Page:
Saturday, June 5, 2010

How to Ease Your Worried Mind?

Stress levels in adults soared, with 42 percent saying their stress worsened in the past year. A survey of eight metropolitan cities, Atlanta, Chicago, Denver, Los Angeles, New York, Seattle and Washington, D.C. found that Denver fared the worst. More than 75 percent reported work and money are major sources of stress. People feel trapped due to lay-offs, pay cuts, heavier work loads and health insurance concerns. When you feel a lack of control over your own life, the body can take a hit. Some symptoms of stress include:
sleep problems
gastro-intestinal disturbances
substance abuse
heart disease
If you feel like anyone driving slower than you is an idiot and anyone going faster than you is a maniac, then you’re too stressed (thank you George Carlin for that one). If you drive to work, get out, lock the car and discover your coffee mug on the roof of your car, then you’re too stressed. If your friend asks you “how are the kids?” and you reply “what kids?” then you’re too stressed. You might assume you will feel less tense if you can change some circumstance of your life. You expect to feel relieved if you:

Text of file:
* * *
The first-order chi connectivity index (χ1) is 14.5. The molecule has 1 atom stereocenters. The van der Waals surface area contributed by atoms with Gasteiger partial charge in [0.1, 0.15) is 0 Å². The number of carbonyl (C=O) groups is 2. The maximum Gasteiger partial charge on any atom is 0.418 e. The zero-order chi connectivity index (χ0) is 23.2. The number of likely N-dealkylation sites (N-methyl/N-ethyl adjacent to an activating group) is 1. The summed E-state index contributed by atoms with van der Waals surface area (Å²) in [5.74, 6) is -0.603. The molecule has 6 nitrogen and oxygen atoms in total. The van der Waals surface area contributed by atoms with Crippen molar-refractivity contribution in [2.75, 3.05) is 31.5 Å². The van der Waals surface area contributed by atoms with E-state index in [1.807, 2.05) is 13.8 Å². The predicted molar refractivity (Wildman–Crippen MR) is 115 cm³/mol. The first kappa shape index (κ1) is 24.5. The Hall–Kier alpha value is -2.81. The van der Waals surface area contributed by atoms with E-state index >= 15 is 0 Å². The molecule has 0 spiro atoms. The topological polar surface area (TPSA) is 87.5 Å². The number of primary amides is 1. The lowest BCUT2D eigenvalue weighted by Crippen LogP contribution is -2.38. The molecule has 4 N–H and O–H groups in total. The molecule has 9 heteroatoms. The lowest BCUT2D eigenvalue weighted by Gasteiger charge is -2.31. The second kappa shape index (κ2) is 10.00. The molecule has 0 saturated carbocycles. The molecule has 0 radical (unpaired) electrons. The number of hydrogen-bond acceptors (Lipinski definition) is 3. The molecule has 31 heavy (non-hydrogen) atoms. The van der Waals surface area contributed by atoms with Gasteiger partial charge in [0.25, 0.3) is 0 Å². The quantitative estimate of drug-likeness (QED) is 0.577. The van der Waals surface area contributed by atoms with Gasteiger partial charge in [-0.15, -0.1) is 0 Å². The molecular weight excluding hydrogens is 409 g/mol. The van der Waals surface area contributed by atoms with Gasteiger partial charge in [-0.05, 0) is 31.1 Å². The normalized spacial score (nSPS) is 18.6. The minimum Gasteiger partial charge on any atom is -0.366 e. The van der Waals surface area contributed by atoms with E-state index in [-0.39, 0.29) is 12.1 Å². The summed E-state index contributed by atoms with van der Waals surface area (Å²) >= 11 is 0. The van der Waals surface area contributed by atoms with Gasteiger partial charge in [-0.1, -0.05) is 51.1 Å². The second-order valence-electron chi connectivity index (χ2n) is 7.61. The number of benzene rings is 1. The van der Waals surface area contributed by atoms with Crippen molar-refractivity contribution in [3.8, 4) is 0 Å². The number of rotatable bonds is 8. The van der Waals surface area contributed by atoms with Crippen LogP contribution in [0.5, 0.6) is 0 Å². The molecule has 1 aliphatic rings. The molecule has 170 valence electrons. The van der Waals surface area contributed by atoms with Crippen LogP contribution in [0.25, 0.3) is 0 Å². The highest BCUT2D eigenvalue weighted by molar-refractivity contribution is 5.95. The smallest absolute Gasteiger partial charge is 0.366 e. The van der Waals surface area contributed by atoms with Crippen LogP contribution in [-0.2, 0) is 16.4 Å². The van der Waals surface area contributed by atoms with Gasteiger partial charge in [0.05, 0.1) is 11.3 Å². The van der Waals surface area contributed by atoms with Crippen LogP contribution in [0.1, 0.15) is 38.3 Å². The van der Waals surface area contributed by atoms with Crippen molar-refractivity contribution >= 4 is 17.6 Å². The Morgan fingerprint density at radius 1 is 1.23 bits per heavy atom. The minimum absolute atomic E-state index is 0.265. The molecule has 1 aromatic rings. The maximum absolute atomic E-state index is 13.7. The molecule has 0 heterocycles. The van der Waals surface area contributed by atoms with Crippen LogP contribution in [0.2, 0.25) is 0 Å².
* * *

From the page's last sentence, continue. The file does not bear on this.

Can get a job.
Can save money.
See the economy improve.
Get health coverage.
Have more time to relax.

Unfortunately the world does not rotate according to our personal needs. It’s healthy to learn to generate a feeling of calm within yourself, no matter what happens outside of your sphere of influence. You might think “it’s impossible to feel calm with so many stress0rs in my life.” Amazingly, you can learn to produce a feeling of calm within yourself with little effort in a few minutes. I’ll share one simple technique with you. This comes from Buddhist monk and peace advocate, Thich Nhat Hanh (tik not hahn). It’s called Wonderful Moment.